Authorities in southern China have apologised for breaking into the homes of people who had been taken to a quarantine hotel in the latest example of harsh coronavirus prevention measures that have sparked a rare public backlash.
State media said that 84 homes in an apartment complex in Guangzhou city’s Liwan district had been opened in an effort to find any “close contacts” hiding inside and to disinfect the premises.
The doors were later sealed and new locks installed, the Global Times newspaper reported.
The Liwan district government apologised on Monday for such “oversimplified and violent” behaviour, the paper said. An investigation has been launched and “relevant people” will be severely punished, it said.
China’s leadership has maintained its hard-line “zero-Covid” policy despite the mounting economic costs and disruption to the lives of citizens, who continue to be subjected to routine testing and quarantines, even while the rest of the world has opened up to living with the disease.
Numerous cases of police and health workers breaking into homes around China as part of Covid-19 measures have been documented on social media.
In some, doors have been broken down and residents threatened with punishment, even when they tested negative for the virus.
Authorities have demanded keys to lock in residents of apartment buildings where cases have been detected, steel barriers erected to prevent them leaving their compounds and iron bars welded over doors.
China’s Communist leaders exert stringent control over the government, police and levers of social control. Most citizens are inured to a lack of privacy and restrictions on free speech and the right to assembly.
However, the strict Covid-19 measures have tested that tolerance, particularly in Shanghai, where a ruthless and often chaotic lockdown spurred protests online and in person among those unable to access food, healthcare and basic necessities.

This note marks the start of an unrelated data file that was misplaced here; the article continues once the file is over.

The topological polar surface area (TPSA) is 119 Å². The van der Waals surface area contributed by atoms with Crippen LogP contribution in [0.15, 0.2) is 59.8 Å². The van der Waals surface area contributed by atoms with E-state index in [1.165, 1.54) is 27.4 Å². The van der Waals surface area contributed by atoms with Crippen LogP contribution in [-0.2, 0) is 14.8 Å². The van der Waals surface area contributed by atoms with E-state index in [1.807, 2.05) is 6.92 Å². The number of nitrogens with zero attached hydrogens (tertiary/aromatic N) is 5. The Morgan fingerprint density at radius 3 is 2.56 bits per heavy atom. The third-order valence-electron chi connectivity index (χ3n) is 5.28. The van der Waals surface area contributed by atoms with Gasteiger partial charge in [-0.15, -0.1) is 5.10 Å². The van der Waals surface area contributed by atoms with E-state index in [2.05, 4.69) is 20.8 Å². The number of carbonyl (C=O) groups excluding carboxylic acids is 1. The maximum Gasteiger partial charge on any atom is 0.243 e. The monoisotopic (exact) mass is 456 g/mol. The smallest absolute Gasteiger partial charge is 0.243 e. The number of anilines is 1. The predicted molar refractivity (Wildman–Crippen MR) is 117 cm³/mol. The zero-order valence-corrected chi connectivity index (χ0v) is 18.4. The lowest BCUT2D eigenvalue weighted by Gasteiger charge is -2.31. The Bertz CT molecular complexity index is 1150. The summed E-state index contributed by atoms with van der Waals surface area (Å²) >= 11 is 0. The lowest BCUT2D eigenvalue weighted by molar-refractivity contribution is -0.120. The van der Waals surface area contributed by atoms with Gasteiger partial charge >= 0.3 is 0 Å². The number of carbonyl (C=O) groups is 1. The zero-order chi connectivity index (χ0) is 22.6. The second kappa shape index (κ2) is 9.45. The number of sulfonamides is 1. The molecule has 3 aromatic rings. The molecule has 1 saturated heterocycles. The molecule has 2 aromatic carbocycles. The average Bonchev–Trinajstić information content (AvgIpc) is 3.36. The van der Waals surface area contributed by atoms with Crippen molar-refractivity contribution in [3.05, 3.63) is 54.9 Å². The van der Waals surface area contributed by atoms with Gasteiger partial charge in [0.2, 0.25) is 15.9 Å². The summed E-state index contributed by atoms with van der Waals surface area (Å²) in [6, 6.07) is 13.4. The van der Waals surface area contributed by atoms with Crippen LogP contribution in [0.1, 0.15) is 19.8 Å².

Authorities in Beijing have taken a gentler approach, concerned with prompting unrest in the capital ahead of a key party congress later this year at which president and party leader Xi Jinping is expected to receive a third five-year term amid radically slower economic growth and high unemployment among college graduates and migrant workers.
A requirement that only vaccinated people could enter public spaces was swiftly cancelled last week after city residents denounced it as having been announced without warning and unfair to those who have not had their jabs.
China’s national borders remain largely closed and although domestic tourism has picked up, travel around the country remains subject to an array of regulations, with quarantine restrictions constantly in flux.
In one recent incident, some 2,000 visitors to the southern tourist hub of Beihai have been forced to prolong their stays after more than 500 cases were found and they were barred from leaving.
The local government was struggling to find hotel rooms for those who had already prepared to return home, while hotels and airlines were providing refunds for those who had booked holidays to the city that had to be cancelled.
China regulates travel and access to public places through a health code app on citizens’ smartphones that must be updated with regular testing. The app tracks a person’s movements as a form of contact tracing, allowing a further imposition of public monitoring.
The measures remain in place despite relatively low rates of infection. The National Health Commission on Tuesday announced just 699 new cases of domestic transmission detected over the previous 24 hours, the bulk of which were asymptomatic.
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